Cat glasses, or rather sunglasses with frames that supposedly mimic cat eyes, are not really inspired by the-cuddly-creature-that-meows. According to fashion lore and the documentary Altina, based on the life of the multi-hyphenate Altina Schinasi (1907—1999), they were inspired by Venetian masks. In fact, the first cat glasses, introduced in the ’30s, were known by the more mysterious and glamourous descriptor, Harlequin. At that time the designs of glasses for women were hardly fashionable, and reflected what Dorothy Parker famously said, “Men seldom make passes at girls who wear glasses,” originally a two-line poem News Item.
But, that didn’t deter Ms Schinasi. She related in the documentary: “I thought, well, something better can be done than just these awful glasses that look like the time of Benjamin Franklin. Then I thought, what would be good on a face and I thought of a mask, a Harlequin mask.” By the ’50s, when the glasses really took off—worn by movie stars such as Audrey Hepburn and, unmistakably, Marilyn Monroe (especially as Pola in How to Marry a Millionaire), they became mostly known as cat-eye glasses (now, just cat glasses) due to the shape of the frame, with the outer tips pointing upwards and alluringly, feline-like.
Photo: Warner Bros
Long before there was Michele Pfeiffer as Catwoman (in 1992’s Batman Returns), there was one Black Wild Cat, our mothers told us. This was Connie Chan (陈宝珠) in the titular role of 女贼黑夜猫 (Black Wild Cat), in the 1960s Hong Kong film that saw Ms Chan as a sort-of female Robin Hood, masked in a flat-top half-balaclava that was, presumably, like a cat’s head. To augment her feline mysteriousness, she leaves messages by throwing darts on walls on which her masked identity is reveal by, well, a Harlequin mask (see a recurring theme?). Ms Chan was so successful in playing these mysterious do-gooders operating under the cover of darkness that other characters emerged: The Black Rose (黑玫瑰) and The Black Killer (女杀手). And with each role she wore something black and close-fitting—not quite the catsuits we know today, but enough for her to move with the stealth and style of cats.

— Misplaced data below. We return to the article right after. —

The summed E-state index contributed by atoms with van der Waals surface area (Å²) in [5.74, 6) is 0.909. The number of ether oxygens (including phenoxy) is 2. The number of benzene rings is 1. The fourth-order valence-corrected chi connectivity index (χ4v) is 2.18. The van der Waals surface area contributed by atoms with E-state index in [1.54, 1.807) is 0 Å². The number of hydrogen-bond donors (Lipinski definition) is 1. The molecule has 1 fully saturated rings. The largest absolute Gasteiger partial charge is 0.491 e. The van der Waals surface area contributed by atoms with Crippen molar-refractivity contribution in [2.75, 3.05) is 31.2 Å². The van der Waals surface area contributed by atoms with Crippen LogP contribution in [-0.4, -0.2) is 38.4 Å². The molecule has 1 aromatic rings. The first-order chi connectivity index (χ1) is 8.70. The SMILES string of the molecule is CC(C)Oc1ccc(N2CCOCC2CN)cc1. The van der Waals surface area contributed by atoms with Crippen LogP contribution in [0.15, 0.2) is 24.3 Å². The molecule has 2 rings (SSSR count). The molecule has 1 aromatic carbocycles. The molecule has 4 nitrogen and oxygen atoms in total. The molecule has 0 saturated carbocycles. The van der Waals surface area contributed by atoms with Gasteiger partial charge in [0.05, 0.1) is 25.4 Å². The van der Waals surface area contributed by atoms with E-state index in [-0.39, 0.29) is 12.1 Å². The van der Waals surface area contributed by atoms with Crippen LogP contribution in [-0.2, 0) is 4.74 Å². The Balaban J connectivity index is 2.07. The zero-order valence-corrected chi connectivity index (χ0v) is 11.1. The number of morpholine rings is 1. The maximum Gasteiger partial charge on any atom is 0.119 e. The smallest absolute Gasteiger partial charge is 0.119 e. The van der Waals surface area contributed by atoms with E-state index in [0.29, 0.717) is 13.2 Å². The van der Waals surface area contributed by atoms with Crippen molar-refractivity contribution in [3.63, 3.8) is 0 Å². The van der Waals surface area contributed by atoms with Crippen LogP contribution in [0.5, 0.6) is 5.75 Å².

It wasn’t until Michele Pfeiffer’s campy interpretation of Catwoman (aka Selina Kyle) did we come to associate the catsuit with those that totally outline the body and in gleaming latex (a silicon-based top coat was used to effect the shine). Sure, Halle Berry’s titular turn in Catwoman (2004), too, saw her in a catsuit, but they appeared to be a part of it—the bikini dominatrix top didn’t cover enough, at least not the torso. Interestingly, Ms Berry’s Catwoman wore a full head mask that looks uncannily like what Connie Chan wore as Black Wild Cat! In fact, the catsuit was very much at first a costume, often linked to the Catwoman character, first introduced in 1940 as simply The Cat. The term catsuit didn’t come into popular usage until after 1955. Its origin is unclear although it wouldn’t be immoderate to assume that, once suited up, the slinkiness immediately accords the wearer a cat-like grace.
Photo: Saint Laurent
The pussy bow comes from something more extraneous: it’s not in anyway part of a cat. Or look like anything that might be akin to cats. According to media speculation—Vogue among them—the pussy bow probably got its name from a time in the late 19th century, when cat owners would tie a bow around the neck of their feline pets to prettify them before the arrival of guests. In French couture houses, they go by a less animal-linked description: lavallière (also the noun for a pendant, centred on a necklace, and hangs pendulously). Some fashion historians trace the pussy bow to the cravat, although the connection is hard to discern. Most of the pussy bows we now see can be linked to the versions first introduced by Chanel, and later, Yves Saint Laurent (paired with the Le Smoking). And in the past ten years, the popularity of the pussy bow has not waned, and (still) well loved by designers such as Hedi Slimane and Alessandro Michele.